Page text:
If you start the POP at any other time in your menstrual cycle, use another contraceptive method, such as condoms, for the first two days of pill-taking.

The POP can be started any time after the birth. If you start the POP after day 21 you’ll need to use additional contraception for two days. You can breastfeed while you’re taking the POP. A tiny amount of hormone enters your breast milk, but research has shown this won’t harm your baby.

You can start taking the POP immediately after a miscarriage or abortion. You’ll be protected from pregnancy immediately.

When taking your first pill choose a convenient
time to take it. This can be any time of the day.
Once you’ve chosen a time you must then take
one POP each day at this same time until you
finish all the pills in the pack.

You then start a new pack the next day so there
are no breaks between packs.

For your pill to work it’s important not to take
it more than three hours (12 hours for POPs
with desogestrel) after your chosen time. If you remember later than this, see below section What do I do if I miss a pill?.

If you’re changing to another POP (or from the combined pill) you may be advised to start the new pill immediately or start the day after you take your last pill. Don’t have a break between packs. There’s no need to wait for your period. You’ll then continue to have protection from pregnancy.

If you vomit within two hours of taking the POP, it won’t have been absorbed by your body. Take another pill as soon as you feel well enough. As long as you’re not sick again your contraception won’t be affected. Take your next pill at the normal time. If you continue to be sick, seek advice.

If you have very severe diarrhoea that continues for more than 24 hours, this may make the POP less effective. Keep taking your pill at the normal time, but treat each day that you have severe diarrhoea as if you’d missed a pill. Follow the missed pill instructions below.

If you’re more than three hours* late:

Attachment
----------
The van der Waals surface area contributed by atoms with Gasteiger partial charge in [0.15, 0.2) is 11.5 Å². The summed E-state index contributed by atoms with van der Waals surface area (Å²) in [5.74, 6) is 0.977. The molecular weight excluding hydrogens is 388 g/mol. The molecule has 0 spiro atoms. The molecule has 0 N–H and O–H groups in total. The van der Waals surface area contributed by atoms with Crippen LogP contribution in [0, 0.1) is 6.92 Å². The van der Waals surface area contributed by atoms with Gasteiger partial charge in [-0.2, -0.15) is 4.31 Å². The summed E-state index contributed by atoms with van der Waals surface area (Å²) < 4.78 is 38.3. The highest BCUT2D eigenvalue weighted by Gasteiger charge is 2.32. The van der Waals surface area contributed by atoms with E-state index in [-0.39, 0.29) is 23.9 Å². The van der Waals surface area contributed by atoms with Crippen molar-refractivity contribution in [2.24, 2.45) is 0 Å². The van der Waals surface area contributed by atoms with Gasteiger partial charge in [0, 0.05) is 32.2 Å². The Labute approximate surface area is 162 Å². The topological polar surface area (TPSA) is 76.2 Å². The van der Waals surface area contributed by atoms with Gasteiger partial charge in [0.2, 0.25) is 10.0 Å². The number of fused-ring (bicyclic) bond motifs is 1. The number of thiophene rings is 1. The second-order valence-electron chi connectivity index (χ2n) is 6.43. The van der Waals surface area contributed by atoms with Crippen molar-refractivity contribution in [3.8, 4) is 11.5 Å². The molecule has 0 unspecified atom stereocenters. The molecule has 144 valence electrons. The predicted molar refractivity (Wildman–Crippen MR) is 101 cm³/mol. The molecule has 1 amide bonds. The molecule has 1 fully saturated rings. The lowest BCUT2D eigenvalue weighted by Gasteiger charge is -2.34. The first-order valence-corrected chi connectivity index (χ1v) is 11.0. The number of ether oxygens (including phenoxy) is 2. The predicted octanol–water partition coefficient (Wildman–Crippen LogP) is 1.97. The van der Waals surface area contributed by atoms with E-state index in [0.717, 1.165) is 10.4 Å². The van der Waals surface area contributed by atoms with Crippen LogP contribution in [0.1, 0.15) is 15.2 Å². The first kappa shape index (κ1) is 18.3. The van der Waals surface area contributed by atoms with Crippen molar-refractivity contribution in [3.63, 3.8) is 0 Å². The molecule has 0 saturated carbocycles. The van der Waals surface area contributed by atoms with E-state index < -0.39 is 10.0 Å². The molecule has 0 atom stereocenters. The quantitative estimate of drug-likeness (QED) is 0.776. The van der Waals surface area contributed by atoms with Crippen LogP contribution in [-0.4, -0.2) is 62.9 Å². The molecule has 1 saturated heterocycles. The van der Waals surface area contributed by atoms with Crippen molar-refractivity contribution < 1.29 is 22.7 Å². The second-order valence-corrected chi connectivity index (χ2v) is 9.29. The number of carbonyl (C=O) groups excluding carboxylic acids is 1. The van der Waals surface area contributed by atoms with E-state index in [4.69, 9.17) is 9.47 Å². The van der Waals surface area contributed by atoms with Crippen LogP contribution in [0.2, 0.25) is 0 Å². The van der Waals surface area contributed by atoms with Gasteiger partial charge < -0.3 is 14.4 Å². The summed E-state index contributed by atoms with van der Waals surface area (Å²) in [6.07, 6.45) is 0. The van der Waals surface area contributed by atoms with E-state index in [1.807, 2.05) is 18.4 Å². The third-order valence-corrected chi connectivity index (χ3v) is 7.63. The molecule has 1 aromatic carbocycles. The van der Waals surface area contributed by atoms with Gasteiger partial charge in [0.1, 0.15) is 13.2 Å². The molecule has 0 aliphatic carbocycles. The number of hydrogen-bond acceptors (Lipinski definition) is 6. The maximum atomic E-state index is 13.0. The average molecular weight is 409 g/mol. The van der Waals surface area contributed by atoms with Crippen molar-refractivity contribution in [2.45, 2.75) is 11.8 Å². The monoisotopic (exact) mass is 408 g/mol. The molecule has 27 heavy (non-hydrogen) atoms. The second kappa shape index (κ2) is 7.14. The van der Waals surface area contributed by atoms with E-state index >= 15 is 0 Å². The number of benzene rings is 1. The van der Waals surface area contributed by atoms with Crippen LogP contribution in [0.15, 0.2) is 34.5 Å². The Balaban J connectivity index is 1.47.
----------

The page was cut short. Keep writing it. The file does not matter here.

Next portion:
• Take a pill as soon as you remember. If you’ve
    missed more than one, only take one.
  • Take your next pill at the usual time. This may
    mean taking two pills in one day. This isn’t harmful.
  • You’re not protected from pregnancy. Continue
    to take your pills as usual but use an additional
    method of contraception, such as condoms, for
    the next two days.
  • If you’ve had unprotected sex during this time
    you may need emergency contraception. Seek
    advice immediately.

If you're less than three hours* late:

  • Take a pill as soon as you remember. Take your
    next pill at the usual time. You’re protected from
    pregnancy.

*12 hours if you’re taking a desogestrel POP

If you’re given medicines by a doctor, nurse or hospital always say you’re taking the POP. Commonly used antibiotics don’t affect the POP.

Medicines such as some of those used to treat epilepsy, HIV and TB, and the complementary medicine St John’s Wort may make the POP less effective. These types of drugs are called enzymeinducers. If you take these medicines, talk to your doctor or nurse about how to take the POP. You may need to use a different method of contraception.

If you took all your pills correctly and you didn’t have an upset stomach or take any other medicines which might affect the POP, then it’s unlikely you’re pregnant. Continue to take your pills as normal. There’s no evidence that if you take the POP when you’re pregnant it will harm the baby. If you’re worried, ask your doctor or nurse for advice or do a pregnancy test.

Taking the POP doesn’t affect a pregnancy test. If you do become pregnant there’s a risk of ectopic pregnancy (where the pregnancy develops outside your uterus (womb), usually in a fallopian tube). Seek medical advice as soon as possible if you have a sudden or unusual pain in your lower abdomen (this might be a warning sign of an ectopic pregnancy) or if you think you might be pregnant.

You can try to get pregnant as soon as you stop taking the POP. You can stop taking it at any time. Ideally you should wait for one natural period before trying to get pregnant, so you’ll need to use another method of contraception, such as condoms. This means the pregnancy can be dated more accurately and you can start pre-pregnancy care such as taking folic acid and stopping smoking. You can ask your doctor or nurse for advice. Don’t worry if you get pregnant sooner, it won’t harm the baby.

When you first start the POP you can be given up to a 12 months’ supply. You should go back to the doctor or nurse if you have any problems or concerns and when you need to get a new supply of the POP.

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This website can only give you general information. The information is based on evidence-guided research from the World Health Organization and The Faculty of Sexual and Reproductive Healthcare of the Royal College of Obstetricians and Gynaecologists. All methods of contraception come with a Patient Information Leaflet which provides detailed information about the method.

Remember – contact your doctor, practice nurse or a contraception clinic if you're worried or unsure about anything.

INFORMATION LAST UPDATED JULY 2017. NEXT PLANNED REVIEW BY JULY 2020.